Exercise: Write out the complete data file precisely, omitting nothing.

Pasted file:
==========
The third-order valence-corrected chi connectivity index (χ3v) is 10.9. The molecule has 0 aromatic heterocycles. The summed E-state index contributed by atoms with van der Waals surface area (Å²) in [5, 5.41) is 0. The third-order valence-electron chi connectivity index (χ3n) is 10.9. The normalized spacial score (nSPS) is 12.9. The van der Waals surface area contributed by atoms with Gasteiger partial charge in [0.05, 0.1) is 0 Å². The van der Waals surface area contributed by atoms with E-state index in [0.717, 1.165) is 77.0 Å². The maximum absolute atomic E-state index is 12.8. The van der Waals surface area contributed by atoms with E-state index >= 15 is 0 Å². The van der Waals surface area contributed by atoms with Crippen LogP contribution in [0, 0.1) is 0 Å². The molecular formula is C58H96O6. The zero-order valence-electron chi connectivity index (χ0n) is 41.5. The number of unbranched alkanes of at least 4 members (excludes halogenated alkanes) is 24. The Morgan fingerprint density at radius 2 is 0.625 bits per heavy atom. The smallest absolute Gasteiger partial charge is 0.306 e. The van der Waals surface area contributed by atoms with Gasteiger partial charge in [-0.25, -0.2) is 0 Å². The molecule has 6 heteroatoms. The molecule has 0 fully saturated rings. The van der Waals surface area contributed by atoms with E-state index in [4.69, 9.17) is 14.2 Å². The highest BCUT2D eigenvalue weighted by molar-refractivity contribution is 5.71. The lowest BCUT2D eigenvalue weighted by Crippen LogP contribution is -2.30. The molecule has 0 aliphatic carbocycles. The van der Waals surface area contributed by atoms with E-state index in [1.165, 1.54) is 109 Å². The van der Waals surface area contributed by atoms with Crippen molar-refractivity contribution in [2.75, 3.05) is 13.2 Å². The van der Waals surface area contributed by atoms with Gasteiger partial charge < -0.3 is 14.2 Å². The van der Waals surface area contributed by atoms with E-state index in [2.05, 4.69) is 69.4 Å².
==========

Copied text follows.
The third-order valence-corrected chi connectivity index (χ3v) is 10.9. The molecule has 0 aromatic heterocycles. The summed E-state index contributed by atoms with van der Waals surface area (Å²) in [5, 5.41) is 0. The third-order valence-electron chi connectivity index (χ3n) is 10.9. The normalized spacial score (nSPS) is 12.9. The van der Waals surface area contributed by atoms with Gasteiger partial charge in [0.05, 0.1) is 0 Å². The van der Waals surface area contributed by atoms with E-state index in [0.717, 1.165) is 77.0 Å². The maximum absolute atomic E-state index is 12.8. The van der Waals surface area contributed by atoms with E-state index >= 15 is 0 Å². The van der Waals surface area contributed by atoms with Crippen LogP contribution in [0, 0.1) is 0 Å². The molecular formula is C58H96O6. The zero-order valence-electron chi connectivity index (χ0n) is 41.5. The number of unbranched alkanes of at least 4 members (excludes halogenated alkanes) is 24. The Morgan fingerprint density at radius 2 is 0.625 bits per heavy atom. The smallest absolute Gasteiger partial charge is 0.306 e. The van der Waals surface area contributed by atoms with Gasteiger partial charge in [-0.25, -0.2) is 0 Å². The molecule has 6 heteroatoms. The molecule has 0 fully saturated rings. The van der Waals surface area contributed by atoms with E-state index in [4.69, 9.17) is 14.2 Å². The highest BCUT2D eigenvalue weighted by molar-refractivity contribution is 5.71. The lowest BCUT2D eigenvalue weighted by Crippen LogP contribution is -2.30. The molecule has 0 aliphatic carbocycles. The van der Waals surface area contributed by atoms with E-state index in [1.165, 1.54) is 109 Å². The van der Waals surface area contributed by atoms with Crippen molar-refractivity contribution in [2.75, 3.05) is 13.2 Å². The van der Waals surface area contributed by atoms with Gasteiger partial charge < -0.3 is 14.2 Å². The van der Waals surface area contributed by atoms with E-state index in [2.05, 4.69) is 69.4 Å².